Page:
Friday, November 18, 2011

counterintuitive cleansing

I have been making a concerted effort of late to rid our home environment and diet of things that aren't natural and wholesome.  I've done the easy stuff for a long time:  cleaning with vinegar and baking soda, drinking filtered water, eating as many whole and unprocessed foods as I can.  It was time to step up my game.

Toiletries and self-care products contain a litany of strange unpronounceable chemicals, and they are subject to even less regulation than edibles!  For example, I recently read a whole article about how Johnson & Johnson baby shampoo contains known carcinogens.  Ugh.  I'm not naive enough to think that I can prevent myself or my family ever getting sick or eventually dying (won't we all?).  But I do want to make the quality of life we enjoy between now and then as high as possible.

I have often wondered about how people in ancient times or even pioneer days cared for their bodies.  In my Latin classes, I learned all about the baths and how olive oil was used to clean the skin.  I never really stopped to think it through too much.  But olive oil?  Cleaning?  How?  My only experience with it had been to grease up pans for cooking.

On a couple of different blogs, I found out about the "oil-cleanse method."  Apparently the idea is that oil attracts excess oil to itself.  Also, many of us were brainwashed by Noxzema commercials when we were teenagers to think that the cure for breakouts is to remove all traces of oil from your skin.  But your skin needs oil!  Sometimes skin becomes more oily as an overcompensation for having all the moisture stripped from it by harsh cleansers. 

So I decided to give it a try . . . and it's been amazing!  It's cheap, natural, and does an awesome job of cleaning my skin while still leaving the proper amount of moisture.  I've been toying with the proportions a little, because my skin tends to be on the dry side (especially as we go into the dry-heat-conditioned rooms of winter).  But start with a one-to-one ratio, and see what happens!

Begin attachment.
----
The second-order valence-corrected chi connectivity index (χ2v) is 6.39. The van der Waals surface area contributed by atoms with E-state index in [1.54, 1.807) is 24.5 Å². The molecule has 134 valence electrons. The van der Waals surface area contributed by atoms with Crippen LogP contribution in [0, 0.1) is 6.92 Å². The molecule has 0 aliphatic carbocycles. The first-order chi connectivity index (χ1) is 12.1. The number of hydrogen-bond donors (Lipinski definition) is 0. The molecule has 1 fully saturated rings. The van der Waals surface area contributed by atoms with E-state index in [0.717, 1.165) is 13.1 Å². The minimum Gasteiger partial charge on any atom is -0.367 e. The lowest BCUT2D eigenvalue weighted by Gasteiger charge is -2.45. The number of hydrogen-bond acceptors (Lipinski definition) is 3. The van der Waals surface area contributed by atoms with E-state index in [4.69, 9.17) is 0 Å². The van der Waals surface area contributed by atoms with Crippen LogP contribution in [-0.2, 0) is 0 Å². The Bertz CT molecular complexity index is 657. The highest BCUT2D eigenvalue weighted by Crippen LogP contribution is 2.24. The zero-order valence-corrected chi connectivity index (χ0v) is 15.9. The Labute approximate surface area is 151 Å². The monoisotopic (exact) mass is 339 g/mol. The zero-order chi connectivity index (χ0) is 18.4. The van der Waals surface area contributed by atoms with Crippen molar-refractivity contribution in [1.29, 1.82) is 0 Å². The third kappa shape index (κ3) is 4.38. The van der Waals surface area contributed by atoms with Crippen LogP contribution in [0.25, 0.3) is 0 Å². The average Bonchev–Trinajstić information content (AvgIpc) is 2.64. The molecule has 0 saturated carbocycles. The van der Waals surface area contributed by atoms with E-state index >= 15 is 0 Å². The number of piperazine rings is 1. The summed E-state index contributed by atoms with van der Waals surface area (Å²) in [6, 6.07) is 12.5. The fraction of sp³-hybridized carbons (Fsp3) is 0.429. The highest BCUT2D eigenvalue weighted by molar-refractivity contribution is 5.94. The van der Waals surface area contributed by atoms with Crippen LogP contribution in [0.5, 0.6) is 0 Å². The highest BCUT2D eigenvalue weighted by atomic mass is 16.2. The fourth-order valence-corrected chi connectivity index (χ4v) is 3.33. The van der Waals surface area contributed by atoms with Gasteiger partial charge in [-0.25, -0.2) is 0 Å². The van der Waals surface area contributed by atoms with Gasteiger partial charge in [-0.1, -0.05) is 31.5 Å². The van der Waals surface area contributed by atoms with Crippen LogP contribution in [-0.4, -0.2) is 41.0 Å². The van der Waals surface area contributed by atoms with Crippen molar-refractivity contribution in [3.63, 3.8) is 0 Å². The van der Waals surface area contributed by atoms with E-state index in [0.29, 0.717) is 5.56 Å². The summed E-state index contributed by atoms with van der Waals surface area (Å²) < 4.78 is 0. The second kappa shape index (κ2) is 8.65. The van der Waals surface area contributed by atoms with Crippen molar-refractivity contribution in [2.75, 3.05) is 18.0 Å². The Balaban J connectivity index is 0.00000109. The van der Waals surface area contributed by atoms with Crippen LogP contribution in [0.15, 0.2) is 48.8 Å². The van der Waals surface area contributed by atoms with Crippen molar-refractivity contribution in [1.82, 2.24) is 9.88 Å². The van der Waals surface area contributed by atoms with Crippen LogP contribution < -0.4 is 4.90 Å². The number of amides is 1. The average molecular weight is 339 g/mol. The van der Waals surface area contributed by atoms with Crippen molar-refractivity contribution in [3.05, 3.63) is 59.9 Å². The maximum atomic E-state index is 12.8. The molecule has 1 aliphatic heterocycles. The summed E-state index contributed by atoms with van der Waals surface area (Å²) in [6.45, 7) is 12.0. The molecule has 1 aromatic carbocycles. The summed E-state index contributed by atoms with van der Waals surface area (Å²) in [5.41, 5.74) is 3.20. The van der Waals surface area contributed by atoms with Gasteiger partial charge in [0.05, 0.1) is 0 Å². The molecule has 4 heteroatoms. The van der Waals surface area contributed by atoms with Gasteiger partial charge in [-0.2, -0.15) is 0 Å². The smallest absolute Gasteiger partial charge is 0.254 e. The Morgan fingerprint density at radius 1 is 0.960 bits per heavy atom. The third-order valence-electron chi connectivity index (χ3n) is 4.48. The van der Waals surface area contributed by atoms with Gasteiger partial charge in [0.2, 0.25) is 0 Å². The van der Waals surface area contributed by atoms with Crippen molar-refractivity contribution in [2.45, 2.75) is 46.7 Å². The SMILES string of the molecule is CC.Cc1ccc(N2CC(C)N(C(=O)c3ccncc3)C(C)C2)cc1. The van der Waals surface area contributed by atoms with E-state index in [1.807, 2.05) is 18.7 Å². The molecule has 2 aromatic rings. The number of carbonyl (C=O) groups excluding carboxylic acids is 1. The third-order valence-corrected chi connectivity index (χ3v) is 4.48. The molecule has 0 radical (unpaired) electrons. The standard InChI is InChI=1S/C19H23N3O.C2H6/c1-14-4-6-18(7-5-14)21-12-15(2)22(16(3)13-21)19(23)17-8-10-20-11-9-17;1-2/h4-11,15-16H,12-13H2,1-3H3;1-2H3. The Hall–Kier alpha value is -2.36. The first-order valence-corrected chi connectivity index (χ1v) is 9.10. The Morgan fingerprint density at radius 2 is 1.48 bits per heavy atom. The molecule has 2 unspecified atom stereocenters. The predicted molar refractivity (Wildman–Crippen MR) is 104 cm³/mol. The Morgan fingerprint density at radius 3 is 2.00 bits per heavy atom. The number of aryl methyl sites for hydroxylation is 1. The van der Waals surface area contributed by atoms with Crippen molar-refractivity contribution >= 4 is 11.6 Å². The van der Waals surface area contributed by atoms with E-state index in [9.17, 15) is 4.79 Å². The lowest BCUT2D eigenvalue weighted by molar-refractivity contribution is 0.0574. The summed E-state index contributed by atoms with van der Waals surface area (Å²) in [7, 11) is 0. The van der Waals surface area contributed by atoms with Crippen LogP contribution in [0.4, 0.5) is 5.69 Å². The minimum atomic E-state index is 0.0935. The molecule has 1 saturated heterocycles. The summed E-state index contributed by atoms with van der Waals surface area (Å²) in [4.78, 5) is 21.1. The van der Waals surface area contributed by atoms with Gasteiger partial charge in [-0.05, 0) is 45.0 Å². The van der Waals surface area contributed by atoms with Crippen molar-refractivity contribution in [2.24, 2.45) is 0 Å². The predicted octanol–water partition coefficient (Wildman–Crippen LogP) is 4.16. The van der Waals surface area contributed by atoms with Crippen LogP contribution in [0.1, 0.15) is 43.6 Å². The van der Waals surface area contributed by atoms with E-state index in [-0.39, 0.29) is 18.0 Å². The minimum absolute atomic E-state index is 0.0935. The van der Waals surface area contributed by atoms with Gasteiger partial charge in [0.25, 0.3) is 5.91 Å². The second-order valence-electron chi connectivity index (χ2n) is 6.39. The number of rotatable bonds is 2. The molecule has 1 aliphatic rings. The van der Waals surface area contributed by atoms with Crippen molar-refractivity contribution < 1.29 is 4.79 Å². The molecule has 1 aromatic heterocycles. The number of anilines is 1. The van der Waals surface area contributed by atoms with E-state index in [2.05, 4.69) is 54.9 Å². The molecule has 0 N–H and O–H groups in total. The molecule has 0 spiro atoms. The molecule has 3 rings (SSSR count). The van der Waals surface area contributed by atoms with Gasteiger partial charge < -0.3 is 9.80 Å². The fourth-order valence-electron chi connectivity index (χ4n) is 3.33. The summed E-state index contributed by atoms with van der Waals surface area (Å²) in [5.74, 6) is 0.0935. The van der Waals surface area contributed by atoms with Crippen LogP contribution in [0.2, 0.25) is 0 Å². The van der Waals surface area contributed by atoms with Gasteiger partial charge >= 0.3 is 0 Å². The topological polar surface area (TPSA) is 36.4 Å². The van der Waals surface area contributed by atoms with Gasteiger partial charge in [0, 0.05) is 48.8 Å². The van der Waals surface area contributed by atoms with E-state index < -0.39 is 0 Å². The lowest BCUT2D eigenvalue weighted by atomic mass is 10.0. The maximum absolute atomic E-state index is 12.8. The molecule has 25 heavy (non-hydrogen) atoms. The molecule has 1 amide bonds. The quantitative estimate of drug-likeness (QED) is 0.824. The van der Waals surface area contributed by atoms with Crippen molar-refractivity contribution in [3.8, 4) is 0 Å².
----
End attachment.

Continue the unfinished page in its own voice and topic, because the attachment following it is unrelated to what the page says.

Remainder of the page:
Start with olive oil (cold-pressed is good) and castor oil (I found this at Walgreen's in the "digestive health" section.)  Make a sample batch to see how it works for you:  I just put 1 T of each into a spare little plastic travel bottle and mixed it together.  On the proportions:  the olive oil is the moisturizing element and the castor oil is the purifying one.  So if you tend to be more on the oily side, try 2 T castor oil to 1 T olive oil.  Likewise, if you're dry like me, try 2:1 olive oil to castor oil.  It may take a little trial and error to find your perfect formula.

Massage a quarter-sized amount into your dry face.  Take a washcloth and run it under very hot water.  Drape the hot washcloth over your face and slowly count to ten.  Rinse the washcloth and run it back over your face to remove any excess oil.

You may or may not still need a little face lotion after this.  I actually haven't needed any at all, and I've been doing this every morning for the last two weeks or so. 

This success gave me the courage to think about trying to make more of our own natural toiletries and cleaning supplies.  Next up . . . homemade laundry detergent!


Aimee said...

Thanks for posting this, I'll have to try it! Being super pale and freckly, my skin is easily irritated by pretty much everything. I totally do the vinegar and baking soda for cleaning, too. Vinegar is so cheap and a natural disinfectant, and the smell reminds me of my great-grandma's kitchen : )

Emily said...

Sure thing! Additionally, thanks to my new regimen, I haven't been having my usual change-of-the-season skin freakout this fall. And I, too, love the vinegar smell . . .

Jessica Smith said...

I've been meaning to try this for a long time! I started using an apple cider vinegar rinse in my hair instead of conditioner and love it. Haven't done baking soda instead of shampoo yet though. Also, we love Castile soap for the husband uses it to wash his hair too!

Jen said...

Your blog is the best. I am definitely going to try this!

Emily said...

Jessica - I've been wanting to try to ACV rinse! I'll have to give it a go. Castile soap is amazing, too. I remember reading a "seventeen" article ages ago that was like "while you're conditioning your hair, leave the conditioner on long enough that you can read the ingredient list on the bottle." Why, at that time, did it not alarm that my conditioner bottle had enough ingredients to take me five minutes to read them all!?

Emily said...

And Jen . . . no, you're the best.